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Literacy: Phonemic Awareness (Windows)
Read the Manual
Information for Professionals:
If you have been anywhere near education for the last ten years you’ll know that there has been a pendulum swinging to and fro. I was trained in the late 70’s and early 80’s when anything “Auditory Processing” was played down and “Language” was the buzz word of the time. Twenty years later we’re back to “Auditory Processing” and “Phonemic Awareness”. This time, I hope, we will look closely at the research of Tallal, Leiberman, and others and apply this knowledge of the brain to how we help our students.
I believe that we learn to read one sound at a time. There must be a solid foundation in the sound to symbol associations. In order to establish this foundation I want each student to watch the videos. I know many will say that they don’t need this part, that they already know their sounds, and that it is baby stuff. In many ways they are right. They do know most of their sounds and it is baby stuff. Babies watch mouths very closely to try to pick up on sounds and mouth movements. Many poor readers have a history of chronic otitis media (ear infections) and allergies. This has resulted in fluctuating hearing loss in the years when the auditory processing part of the brain was developing. A dyslexic individual’s brain did not have a chance to develop the ability to segment sounds, blend them together, identify which sounds were the same which ones different, count individual sounds, notice when sounds were added, omitted, substituted or duplicated. Because these processes were not developed naturally in the early years, for reasons of genetics or environment, they need to be developed at a conscious level before literacy can be achieved. It is not as difficult as one might think. I have tried to set up a plan that will help train the brain to process speech sounds.
Games on this CD.
Read My Lips
The videos in Read My Lips demonstrate the mouth movements necessary to make letter sounds. Students are introduced to sound-symbol correlation with a series of videos and photos showing the production of each phoneme.
Select the video or photo demonstrations for the sounds your students need most. Students can use a mirror to watch their mouth movements and compare them to the videos or photos.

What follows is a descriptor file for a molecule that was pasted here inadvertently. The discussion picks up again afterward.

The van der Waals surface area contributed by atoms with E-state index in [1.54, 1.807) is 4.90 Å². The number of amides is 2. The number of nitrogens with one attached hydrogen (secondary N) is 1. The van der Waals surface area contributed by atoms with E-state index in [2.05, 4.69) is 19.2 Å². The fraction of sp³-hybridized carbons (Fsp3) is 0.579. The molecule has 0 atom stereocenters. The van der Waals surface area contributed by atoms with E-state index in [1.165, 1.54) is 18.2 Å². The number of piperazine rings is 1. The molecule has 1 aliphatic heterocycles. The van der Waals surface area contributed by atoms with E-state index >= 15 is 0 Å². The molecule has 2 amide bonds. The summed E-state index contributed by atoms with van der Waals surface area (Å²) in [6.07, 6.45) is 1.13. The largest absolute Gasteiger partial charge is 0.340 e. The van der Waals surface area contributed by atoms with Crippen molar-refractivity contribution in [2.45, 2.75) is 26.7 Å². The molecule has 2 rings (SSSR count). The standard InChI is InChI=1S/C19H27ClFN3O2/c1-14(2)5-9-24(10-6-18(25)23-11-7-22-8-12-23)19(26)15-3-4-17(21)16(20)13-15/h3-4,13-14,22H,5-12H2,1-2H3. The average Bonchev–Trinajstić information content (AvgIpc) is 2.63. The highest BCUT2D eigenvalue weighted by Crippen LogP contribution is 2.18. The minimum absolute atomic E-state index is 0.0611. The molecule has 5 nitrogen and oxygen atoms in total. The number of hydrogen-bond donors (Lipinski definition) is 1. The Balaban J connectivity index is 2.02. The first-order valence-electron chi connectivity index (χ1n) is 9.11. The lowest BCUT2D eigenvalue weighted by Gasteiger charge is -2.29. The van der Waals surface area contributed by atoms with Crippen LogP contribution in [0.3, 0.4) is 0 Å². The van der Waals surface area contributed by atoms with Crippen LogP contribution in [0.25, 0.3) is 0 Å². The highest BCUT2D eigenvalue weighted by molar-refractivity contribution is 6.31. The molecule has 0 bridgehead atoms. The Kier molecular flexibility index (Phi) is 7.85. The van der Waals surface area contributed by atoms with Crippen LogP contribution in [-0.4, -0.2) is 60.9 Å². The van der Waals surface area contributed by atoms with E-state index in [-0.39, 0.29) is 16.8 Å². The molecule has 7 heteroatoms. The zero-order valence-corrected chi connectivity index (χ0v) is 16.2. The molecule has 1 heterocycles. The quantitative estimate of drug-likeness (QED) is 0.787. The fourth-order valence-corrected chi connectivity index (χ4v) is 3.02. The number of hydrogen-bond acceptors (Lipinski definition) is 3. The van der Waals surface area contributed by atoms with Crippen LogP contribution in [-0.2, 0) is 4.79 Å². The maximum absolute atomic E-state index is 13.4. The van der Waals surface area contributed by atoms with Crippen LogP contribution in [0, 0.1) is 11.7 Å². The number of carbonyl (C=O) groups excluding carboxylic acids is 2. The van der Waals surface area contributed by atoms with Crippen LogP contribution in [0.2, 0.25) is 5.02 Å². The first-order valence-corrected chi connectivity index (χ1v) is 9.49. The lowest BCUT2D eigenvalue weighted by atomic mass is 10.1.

ABC does not need to be played in its entirety. The most important aspect of this game is What’s My Sound?. This game will put each letter on the screen and tell you what sound that letter makes.
Use the Options menu to make the letters appear in random order so that the sounds are spoken out of sequence. If you turn off the sound it becomes a flashcard naming game.
Put Same with Same
Put Same with Same reinforces sound-symbol relationships. Students find the matching letters after auditory and visual models have been presented. Presentation of stimuli can be auditory only, visual only, or both. Choose to fade the target slowly or quickly for improved speed of visual processing.
There is an optional auditory reward for a correct answer. Put Same with Same involves the students by having them look at the letter, say the sound, then place the card on top of the identical card. Check out the options page to make this game more challenging by removing the card quickly or changing fonts.
Patterns presents sound-symbol correlation of both vowels and consonants by asking students to complete sequential patterns of increasing complexity. The interactive nature of the game keeps students focused and involved in getting information into their brains.
Patterns provides an opportunity for auditory bombardment and sound/symbol association. The student sees and hears the sound over and over. Repetition improves learning. There are 225 patterns.
Match Ups! Consonants and Vowels
Match Ups! Consonants and Vowels is a concentration game in which students practice sound to symbol correlation. An options page allows the user to choose the auditory and/or visual stimulus presented when the card is turned over.